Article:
Iconic Welsh word trade marks surrendered after public backlash

Recently, this Kat reported on Beyoncé’s decision to remove a sample from her song, after Kelis took to social media to complain, even though the rights had been cleared and there was no copyright infringement. As I explained in the Guardian: “It doesn’t matter that Beyoncé didn’t actually infringe Kelis’s rights. The point is that people think she did…[Kelis] doesn’t have any legal standing but by being vocal on social media, she creates emotional and moral capital.”

In a somewhat comparable situation, a trade mark holder has surrendered some of their registered marks, even though they were accepted by the UK Intellectual Property Office (IPO), after receiving public backlash against the registrations.  

Fizzy Foam is a company based in Wales that makes handmade scented candles. In November 2021 and March 2022, Fizzy foam registered a number of word marks in Class 4, specifically "Candles; Perfumed candles; Soy candles; Scented candles; Fragranced candles; Candles (Perfumed -); Candles in tins." Their registrations included the following iconic Welsh words - the meaning of which has kindly been explained to me by a short survey among my Welsh speaking friends:

Cwtch - to cuddle up to / a lovely cuddle, or the space under the stairs.

Cariad – darling or love.

Hiraeth - missing something or somewhere. But more than that - a longing for home / is a special feeling of longing for home particularly in Wales - a mixture of sadness and pleasure.

Aur Cymru – Gold from Wales.

They also registered ‘Welsh Cake’ which is a [delicious] traditional Welsh sweet bread. 

They applied for 'Handmade Welsh Candle' which was refused - surely on grounds of being descriptive [under section 3(1)(c) Trade Mark Act 1994, which excludes from registration signs which consist exclusively of signs or indications which may serve, in trade, to designate the kind, quality, quantity, intended purpose, value, geographical origin, the time of production of goods or of rendering of services, or other characteristics of goods or services.]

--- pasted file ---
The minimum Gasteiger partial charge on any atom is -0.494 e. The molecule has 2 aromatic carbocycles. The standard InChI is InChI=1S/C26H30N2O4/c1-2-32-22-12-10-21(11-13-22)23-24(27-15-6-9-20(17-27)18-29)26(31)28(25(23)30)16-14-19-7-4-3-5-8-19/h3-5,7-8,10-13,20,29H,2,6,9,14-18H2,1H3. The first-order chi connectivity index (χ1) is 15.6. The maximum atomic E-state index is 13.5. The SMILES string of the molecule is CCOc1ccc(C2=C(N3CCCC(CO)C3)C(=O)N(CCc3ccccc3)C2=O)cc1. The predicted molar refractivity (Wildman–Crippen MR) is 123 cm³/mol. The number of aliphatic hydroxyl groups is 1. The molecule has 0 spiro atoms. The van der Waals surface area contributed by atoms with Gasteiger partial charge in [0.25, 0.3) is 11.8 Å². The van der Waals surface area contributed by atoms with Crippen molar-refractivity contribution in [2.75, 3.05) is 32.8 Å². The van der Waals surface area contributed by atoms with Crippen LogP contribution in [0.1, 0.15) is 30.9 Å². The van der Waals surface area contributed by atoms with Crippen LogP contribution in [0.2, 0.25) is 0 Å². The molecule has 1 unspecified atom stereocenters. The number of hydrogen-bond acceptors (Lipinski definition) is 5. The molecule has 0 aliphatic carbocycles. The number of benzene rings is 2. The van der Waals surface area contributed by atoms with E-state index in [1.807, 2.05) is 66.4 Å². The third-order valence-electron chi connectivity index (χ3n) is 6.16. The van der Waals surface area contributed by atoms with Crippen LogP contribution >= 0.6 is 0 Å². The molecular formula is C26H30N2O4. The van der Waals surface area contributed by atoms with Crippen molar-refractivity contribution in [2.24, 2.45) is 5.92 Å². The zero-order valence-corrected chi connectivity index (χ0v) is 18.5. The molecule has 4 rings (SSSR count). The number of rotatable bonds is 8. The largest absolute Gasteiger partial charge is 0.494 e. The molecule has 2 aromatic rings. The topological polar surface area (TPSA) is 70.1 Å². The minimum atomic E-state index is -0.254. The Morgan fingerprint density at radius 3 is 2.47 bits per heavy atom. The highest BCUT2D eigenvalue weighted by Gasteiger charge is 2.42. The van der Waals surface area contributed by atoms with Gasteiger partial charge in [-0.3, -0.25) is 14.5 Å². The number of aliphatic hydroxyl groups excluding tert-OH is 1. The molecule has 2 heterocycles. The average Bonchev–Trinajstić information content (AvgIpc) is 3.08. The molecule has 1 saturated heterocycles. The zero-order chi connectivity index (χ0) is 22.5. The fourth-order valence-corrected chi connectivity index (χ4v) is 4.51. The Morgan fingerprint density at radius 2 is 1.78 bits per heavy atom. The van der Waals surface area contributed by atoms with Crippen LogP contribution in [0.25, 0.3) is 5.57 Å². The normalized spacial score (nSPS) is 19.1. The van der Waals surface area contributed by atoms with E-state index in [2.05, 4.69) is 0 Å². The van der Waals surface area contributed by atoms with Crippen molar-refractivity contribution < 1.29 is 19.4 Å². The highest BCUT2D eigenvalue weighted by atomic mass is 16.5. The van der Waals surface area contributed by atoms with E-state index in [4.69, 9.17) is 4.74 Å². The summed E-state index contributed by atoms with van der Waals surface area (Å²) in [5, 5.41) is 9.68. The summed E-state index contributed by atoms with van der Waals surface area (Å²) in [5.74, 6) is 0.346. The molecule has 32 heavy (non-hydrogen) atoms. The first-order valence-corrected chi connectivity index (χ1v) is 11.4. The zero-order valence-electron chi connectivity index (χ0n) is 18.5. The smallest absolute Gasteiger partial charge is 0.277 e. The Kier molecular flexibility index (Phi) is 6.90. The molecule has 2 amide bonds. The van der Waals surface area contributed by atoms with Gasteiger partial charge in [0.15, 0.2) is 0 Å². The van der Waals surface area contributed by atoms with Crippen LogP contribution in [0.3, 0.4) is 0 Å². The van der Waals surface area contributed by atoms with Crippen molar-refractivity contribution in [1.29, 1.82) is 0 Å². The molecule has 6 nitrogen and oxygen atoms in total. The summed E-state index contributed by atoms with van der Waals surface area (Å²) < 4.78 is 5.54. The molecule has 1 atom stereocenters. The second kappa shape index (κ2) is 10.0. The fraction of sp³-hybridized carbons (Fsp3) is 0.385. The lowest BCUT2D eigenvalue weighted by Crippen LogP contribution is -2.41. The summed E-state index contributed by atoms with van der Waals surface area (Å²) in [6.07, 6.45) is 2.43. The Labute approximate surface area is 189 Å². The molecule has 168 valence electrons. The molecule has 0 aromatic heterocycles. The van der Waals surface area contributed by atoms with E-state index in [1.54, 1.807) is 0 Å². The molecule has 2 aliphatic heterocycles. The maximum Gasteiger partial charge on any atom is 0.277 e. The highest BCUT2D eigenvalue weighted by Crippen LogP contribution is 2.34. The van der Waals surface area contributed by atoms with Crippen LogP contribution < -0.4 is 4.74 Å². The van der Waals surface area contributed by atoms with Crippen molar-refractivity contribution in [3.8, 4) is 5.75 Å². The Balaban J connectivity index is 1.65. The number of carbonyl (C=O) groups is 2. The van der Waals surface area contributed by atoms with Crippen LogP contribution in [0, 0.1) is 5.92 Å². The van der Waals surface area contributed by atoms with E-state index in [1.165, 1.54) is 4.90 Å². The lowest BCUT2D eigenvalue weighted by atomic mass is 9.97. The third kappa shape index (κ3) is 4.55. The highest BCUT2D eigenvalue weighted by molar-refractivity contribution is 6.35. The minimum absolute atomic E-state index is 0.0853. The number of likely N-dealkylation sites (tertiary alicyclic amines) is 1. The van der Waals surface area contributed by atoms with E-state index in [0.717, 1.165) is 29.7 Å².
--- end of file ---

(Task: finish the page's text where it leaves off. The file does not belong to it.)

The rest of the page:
Shortly afterwards the company received backlash online and a petition was launched against the registrations, stating “the Welsh Language is NOT an advertising feature, or a gimmick.  It is a living, historic, entity, that is beyond the scope of the Intellectual Property Office. No business or individual should have the right to claim ownership of these words, or any words and phrases that are unique to the Welsh language (or refer to any aspect of Welsh ness, such as 'welsh cake').  They don't belong to any one person. They belong to us all, to our nation, to our culture, to our heritage.” 6,542 people have signed the petition. 

 Image: Riana Harvey

In terms of the legal validity of the marks, according to UK IPO guidance “trade marks may consist of words in languages other than English. Where marks contain Welsh or Gaelic words they will be treated in the same way as trade marks consisting of the equivalent English words for the purposes of section 3(1).” 

Section 3(1) of the UK Trade Mark Act 1994 provides the absolute grounds for refusal of registration, which includes at (d) “trade marks which consist exclusively of signs or indications which have become customary in the current language or in the bonafide and established practices of the trade.”